Whereas in game theory, cooperation is an “economical” choice to maximise individual outcomes, in a gift economy, cooperation is based on solidarity, which is subordinate to a series of social obligations and non-economical factors, which guarantee that the community will benefit from the cooperation. The gift economy is not so much associated with the idea that things are free as it is based on a different model of exchange: the model of reciprocity. Reciprocity is the ring that joins together competitive cooperation and cooperation based on generosity.
Reciprocity that lies at the basis of gift-exchange implies a triple obligation: to give, receive and return. Giving a gift means also assuming that you will, at some point, receive a gift in return. Hence, although it is not immediate, there exists a convenience in donating a gift. One is both obliged and seeking an interest when offering a gift.
In the case of the free software, for example, the innovative contribution that each person gives may be motivated by the intellectual challenge of producing something different and useful. In other words, these is a will to create a social tie, which is geared towards advancing your local community and advertising the product to facilitate its entrance in new market fields.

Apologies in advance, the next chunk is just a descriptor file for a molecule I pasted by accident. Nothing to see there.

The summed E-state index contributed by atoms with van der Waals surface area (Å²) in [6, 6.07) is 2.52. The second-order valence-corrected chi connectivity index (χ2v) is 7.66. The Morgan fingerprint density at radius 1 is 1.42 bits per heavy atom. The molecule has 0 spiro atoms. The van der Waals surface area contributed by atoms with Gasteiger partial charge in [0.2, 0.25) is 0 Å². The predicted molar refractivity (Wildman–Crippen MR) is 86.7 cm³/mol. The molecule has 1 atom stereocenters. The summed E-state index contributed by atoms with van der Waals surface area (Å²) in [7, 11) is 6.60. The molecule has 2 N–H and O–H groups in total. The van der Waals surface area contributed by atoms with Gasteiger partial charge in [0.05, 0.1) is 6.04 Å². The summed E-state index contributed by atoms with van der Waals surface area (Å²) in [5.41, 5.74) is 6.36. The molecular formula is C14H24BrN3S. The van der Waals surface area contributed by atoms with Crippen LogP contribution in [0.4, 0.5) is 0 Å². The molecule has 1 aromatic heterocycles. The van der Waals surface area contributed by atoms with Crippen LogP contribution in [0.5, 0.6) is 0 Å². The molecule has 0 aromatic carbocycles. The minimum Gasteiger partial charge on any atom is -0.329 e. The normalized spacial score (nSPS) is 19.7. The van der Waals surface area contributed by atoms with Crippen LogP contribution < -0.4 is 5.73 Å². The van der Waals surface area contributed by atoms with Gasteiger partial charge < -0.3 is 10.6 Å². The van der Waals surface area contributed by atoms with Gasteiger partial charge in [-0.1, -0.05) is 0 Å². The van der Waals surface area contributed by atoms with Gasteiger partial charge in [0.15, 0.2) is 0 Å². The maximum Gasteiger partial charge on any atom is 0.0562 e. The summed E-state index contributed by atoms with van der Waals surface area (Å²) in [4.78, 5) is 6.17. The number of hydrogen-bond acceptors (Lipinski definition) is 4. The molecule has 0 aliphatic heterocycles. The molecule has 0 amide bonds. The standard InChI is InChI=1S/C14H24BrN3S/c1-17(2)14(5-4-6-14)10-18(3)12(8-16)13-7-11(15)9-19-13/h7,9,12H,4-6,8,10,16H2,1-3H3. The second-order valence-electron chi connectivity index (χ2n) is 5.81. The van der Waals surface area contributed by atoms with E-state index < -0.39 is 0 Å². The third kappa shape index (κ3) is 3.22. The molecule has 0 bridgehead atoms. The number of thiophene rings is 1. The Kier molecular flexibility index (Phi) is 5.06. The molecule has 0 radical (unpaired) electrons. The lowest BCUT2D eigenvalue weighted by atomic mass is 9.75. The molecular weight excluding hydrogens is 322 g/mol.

However, this model of exchange, which in the case of free software leads to an accumulation of richness, is influenced by non-economical factors, such as trust in collaboration.
In the production model of the open source software, the logic of cooperation between egoists, which is typical of Game Theory, i.e. to cooperate only “if and when the other cooperates” changes to: “I will cooperate so long as the other cooperates too.”
The strategy of donating gifts, until the other continues to donate gifts, implies a trust in the other person’s behaviour or the certainty that you will be anle to induce a collaborative behaviour.
The precondition for such a thing to occur is that there must be a likelihood that interests will communicate and have numerous occasions to meet…. Too be continued